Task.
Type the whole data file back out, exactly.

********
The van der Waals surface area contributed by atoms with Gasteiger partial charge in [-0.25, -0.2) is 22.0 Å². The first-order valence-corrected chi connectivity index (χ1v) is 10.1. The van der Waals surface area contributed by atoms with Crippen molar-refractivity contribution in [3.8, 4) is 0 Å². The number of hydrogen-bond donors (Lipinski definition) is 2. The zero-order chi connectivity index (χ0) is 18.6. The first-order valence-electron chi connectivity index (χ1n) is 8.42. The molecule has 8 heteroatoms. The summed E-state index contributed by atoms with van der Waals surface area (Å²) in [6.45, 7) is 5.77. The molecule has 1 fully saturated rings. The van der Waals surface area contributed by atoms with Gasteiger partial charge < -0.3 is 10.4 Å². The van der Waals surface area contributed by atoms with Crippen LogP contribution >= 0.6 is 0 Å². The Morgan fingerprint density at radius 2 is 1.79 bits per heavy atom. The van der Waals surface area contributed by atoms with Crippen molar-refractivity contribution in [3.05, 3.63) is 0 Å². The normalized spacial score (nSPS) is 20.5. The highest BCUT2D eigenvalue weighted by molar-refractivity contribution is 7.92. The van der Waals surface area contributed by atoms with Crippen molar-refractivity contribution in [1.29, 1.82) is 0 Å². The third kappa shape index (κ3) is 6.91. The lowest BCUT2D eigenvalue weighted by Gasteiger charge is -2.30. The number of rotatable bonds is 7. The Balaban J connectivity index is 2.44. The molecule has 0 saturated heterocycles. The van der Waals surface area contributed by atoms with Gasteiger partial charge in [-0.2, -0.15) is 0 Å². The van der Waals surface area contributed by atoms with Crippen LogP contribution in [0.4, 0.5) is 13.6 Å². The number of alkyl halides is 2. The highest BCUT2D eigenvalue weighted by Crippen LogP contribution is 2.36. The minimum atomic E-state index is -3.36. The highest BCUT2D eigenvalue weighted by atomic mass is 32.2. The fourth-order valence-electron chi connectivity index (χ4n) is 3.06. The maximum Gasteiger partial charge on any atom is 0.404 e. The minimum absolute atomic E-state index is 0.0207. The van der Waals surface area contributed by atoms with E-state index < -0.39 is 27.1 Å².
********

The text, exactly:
The van der Waals surface area contributed by atoms with Gasteiger partial charge in [-0.25, -0.2) is 22.0 Å². The first-order valence-corrected chi connectivity index (χ1v) is 10.1. The van der Waals surface area contributed by atoms with Crippen molar-refractivity contribution in [3.8, 4) is 0 Å². The number of hydrogen-bond donors (Lipinski definition) is 2. The zero-order chi connectivity index (χ0) is 18.6. The first-order valence-electron chi connectivity index (χ1n) is 8.42. The molecule has 8 heteroatoms. The summed E-state index contributed by atoms with van der Waals surface area (Å²) in [6.45, 7) is 5.77. The molecule has 1 fully saturated rings. The van der Waals surface area contributed by atoms with Gasteiger partial charge < -0.3 is 10.4 Å². The van der Waals surface area contributed by atoms with Crippen LogP contribution >= 0.6 is 0 Å². The Morgan fingerprint density at radius 2 is 1.79 bits per heavy atom. The van der Waals surface area contributed by atoms with Crippen molar-refractivity contribution in [3.05, 3.63) is 0 Å². The normalized spacial score (nSPS) is 20.5. The highest BCUT2D eigenvalue weighted by molar-refractivity contribution is 7.92. The van der Waals surface area contributed by atoms with Crippen molar-refractivity contribution in [1.29, 1.82) is 0 Å². The third kappa shape index (κ3) is 6.91. The lowest BCUT2D eigenvalue weighted by Gasteiger charge is -2.30. The number of rotatable bonds is 7. The Balaban J connectivity index is 2.44. The molecule has 0 saturated heterocycles. The van der Waals surface area contributed by atoms with Gasteiger partial charge in [-0.2, -0.15) is 0 Å². The van der Waals surface area contributed by atoms with Crippen LogP contribution in [0.4, 0.5) is 13.6 Å². The number of alkyl halides is 2. The highest BCUT2D eigenvalue weighted by Crippen LogP contribution is 2.36. The minimum atomic E-state index is -3.36. The highest BCUT2D eigenvalue weighted by atomic mass is 32.2. The fourth-order valence-electron chi connectivity index (χ4n) is 3.06. The maximum Gasteiger partial charge on any atom is 0.404 e. The minimum absolute atomic E-state index is 0.0207. The van der Waals surface area contributed by atoms with E-state index < -0.39 is 27.1 Å².